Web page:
If you are talking about a PhD, then the idea of this is to work on one research project in which you have a specific focus for the next 3-7 years (depending on the field and nature of the project).
If you have to (or have the option of) take(ing) interdisciplinary or unrelated subjects, then that's another issue, but your focus will be on a project that becomes a lot more specific as a result of collaboration with you and your supervisor (primarily).
If the project is interdisciplinary and includes a specific focus with two disciplines then that's the nature of the focus, but otherwise you won't be able to do a double major PhD in the way that has an analog with an undergraduate degree.
For graduate school, you are accepted to a single program. While you can always take a class or two in another field, there's no such thing as a double major at the graduate level, and you cannot enroll in more than one program at a time. If you're interested in both computer science and physics, check out computational physics and computational science programs. Maryland has a good one.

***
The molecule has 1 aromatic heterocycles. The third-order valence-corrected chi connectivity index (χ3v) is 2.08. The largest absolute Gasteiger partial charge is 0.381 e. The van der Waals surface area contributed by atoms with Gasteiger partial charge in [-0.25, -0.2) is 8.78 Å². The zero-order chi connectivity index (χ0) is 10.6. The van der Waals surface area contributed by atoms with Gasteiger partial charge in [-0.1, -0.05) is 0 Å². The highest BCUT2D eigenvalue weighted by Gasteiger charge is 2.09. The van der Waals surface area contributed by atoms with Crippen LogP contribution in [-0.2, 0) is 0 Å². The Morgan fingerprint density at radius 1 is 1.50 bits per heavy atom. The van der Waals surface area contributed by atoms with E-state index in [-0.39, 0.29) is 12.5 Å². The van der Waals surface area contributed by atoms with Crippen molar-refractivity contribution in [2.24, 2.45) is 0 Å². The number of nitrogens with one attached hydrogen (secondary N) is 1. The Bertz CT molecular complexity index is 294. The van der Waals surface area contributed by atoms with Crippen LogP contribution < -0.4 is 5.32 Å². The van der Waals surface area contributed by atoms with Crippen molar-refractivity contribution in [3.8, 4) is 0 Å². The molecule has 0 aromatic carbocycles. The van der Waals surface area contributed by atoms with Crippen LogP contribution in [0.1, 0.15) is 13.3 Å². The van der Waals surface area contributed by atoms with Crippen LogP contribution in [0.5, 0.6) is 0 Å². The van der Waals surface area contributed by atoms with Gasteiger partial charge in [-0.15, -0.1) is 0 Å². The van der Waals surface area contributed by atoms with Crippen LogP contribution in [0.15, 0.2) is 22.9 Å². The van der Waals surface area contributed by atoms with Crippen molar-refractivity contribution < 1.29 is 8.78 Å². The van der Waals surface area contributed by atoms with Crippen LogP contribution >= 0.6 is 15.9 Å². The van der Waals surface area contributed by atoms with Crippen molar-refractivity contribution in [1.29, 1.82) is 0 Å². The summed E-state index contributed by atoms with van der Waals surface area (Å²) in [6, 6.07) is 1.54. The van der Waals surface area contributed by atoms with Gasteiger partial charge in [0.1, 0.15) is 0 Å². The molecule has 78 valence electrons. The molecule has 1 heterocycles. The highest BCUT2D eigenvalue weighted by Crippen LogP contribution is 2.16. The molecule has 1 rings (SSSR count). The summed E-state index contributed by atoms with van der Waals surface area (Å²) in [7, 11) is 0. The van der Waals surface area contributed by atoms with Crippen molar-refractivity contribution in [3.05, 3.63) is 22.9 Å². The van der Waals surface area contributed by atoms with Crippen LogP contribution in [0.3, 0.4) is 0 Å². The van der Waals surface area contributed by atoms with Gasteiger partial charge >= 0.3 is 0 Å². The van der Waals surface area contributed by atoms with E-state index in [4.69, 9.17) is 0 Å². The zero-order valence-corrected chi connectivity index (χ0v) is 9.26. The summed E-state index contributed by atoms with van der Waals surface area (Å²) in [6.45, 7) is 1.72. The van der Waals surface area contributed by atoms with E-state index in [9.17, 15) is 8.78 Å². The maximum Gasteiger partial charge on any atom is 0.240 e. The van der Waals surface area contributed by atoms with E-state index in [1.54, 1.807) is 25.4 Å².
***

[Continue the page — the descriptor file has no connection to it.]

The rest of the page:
This is likely a school specific issue. I know of at least 3 schools that allow you to pursue more than 1 curriculum in graduate school. I imagine there are more if you look.
Furthermore, there are schools that, in addition to allowing more than 1 curriculum, allow you to have more than 1 concentration. Of course, there are procedures and approvals required, and it's most likely to apply to MS rather than Ph.D for reasons stated by chiro and eri.
In the case of Ph.D, if your interdisciplinary study is not too obscure, chances are, the other department has faculty that is part of your own department's affiliated graduate faculty. That way, you remain in your department, but your advisor is in another department. Ph.D is when you narrow down your area and become the expert and is no longer where you divide your time trying to be the jack of all trades like undergrad.